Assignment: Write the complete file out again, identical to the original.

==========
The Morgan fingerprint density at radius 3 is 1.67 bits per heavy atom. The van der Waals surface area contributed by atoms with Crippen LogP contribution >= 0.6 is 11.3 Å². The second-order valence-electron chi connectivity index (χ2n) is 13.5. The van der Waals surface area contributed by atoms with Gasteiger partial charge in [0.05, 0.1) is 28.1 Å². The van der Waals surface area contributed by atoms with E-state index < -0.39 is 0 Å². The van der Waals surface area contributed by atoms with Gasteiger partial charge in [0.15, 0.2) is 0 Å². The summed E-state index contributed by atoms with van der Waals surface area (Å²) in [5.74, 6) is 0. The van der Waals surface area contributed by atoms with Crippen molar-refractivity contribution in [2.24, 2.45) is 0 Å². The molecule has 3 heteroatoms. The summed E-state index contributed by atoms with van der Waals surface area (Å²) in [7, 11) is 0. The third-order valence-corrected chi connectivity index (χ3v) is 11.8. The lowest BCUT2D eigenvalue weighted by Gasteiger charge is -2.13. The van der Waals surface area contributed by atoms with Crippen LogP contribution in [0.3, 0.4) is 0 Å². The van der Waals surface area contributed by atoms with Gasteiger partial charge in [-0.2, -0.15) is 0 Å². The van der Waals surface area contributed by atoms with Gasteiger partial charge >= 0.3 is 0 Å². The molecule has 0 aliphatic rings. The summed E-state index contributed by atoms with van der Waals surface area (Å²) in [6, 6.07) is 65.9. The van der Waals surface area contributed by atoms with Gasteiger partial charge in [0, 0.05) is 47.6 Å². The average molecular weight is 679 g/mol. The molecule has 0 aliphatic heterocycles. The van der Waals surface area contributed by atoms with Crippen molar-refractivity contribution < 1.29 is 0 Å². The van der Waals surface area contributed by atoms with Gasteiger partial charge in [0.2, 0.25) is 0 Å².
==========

The Morgan fingerprint density at radius 3 is 1.67 bits per heavy atom. The van der Waals surface area contributed by atoms with Crippen LogP contribution >= 0.6 is 11.3 Å². The second-order valence-electron chi connectivity index (χ2n) is 13.5. The van der Waals surface area contributed by atoms with Gasteiger partial charge in [0.05, 0.1) is 28.1 Å². The van der Waals surface area contributed by atoms with E-state index < -0.39 is 0 Å². The van der Waals surface area contributed by atoms with Gasteiger partial charge in [0.15, 0.2) is 0 Å². The summed E-state index contributed by atoms with van der Waals surface area (Å²) in [5.74, 6) is 0. The van der Waals surface area contributed by atoms with Crippen molar-refractivity contribution in [2.24, 2.45) is 0 Å². The molecule has 3 heteroatoms. The summed E-state index contributed by atoms with van der Waals surface area (Å²) in [7, 11) is 0. The third-order valence-corrected chi connectivity index (χ3v) is 11.8. The lowest BCUT2D eigenvalue weighted by Gasteiger charge is -2.13. The van der Waals surface area contributed by atoms with Crippen LogP contribution in [0.3, 0.4) is 0 Å². The van der Waals surface area contributed by atoms with Gasteiger partial charge in [-0.2, -0.15) is 0 Å². The van der Waals surface area contributed by atoms with Gasteiger partial charge >= 0.3 is 0 Å². The molecule has 0 aliphatic rings. The summed E-state index contributed by atoms with van der Waals surface area (Å²) in [6, 6.07) is 65.9. The van der Waals surface area contributed by atoms with Gasteiger partial charge in [0, 0.05) is 47.6 Å². The average molecular weight is 679 g/mol. The molecule has 0 aliphatic heterocycles. The van der Waals surface area contributed by atoms with Crippen molar-refractivity contribution < 1.29 is 0 Å². The van der Waals surface area contributed by atoms with Gasteiger partial charge in [0.2, 0.25) is 0 Å².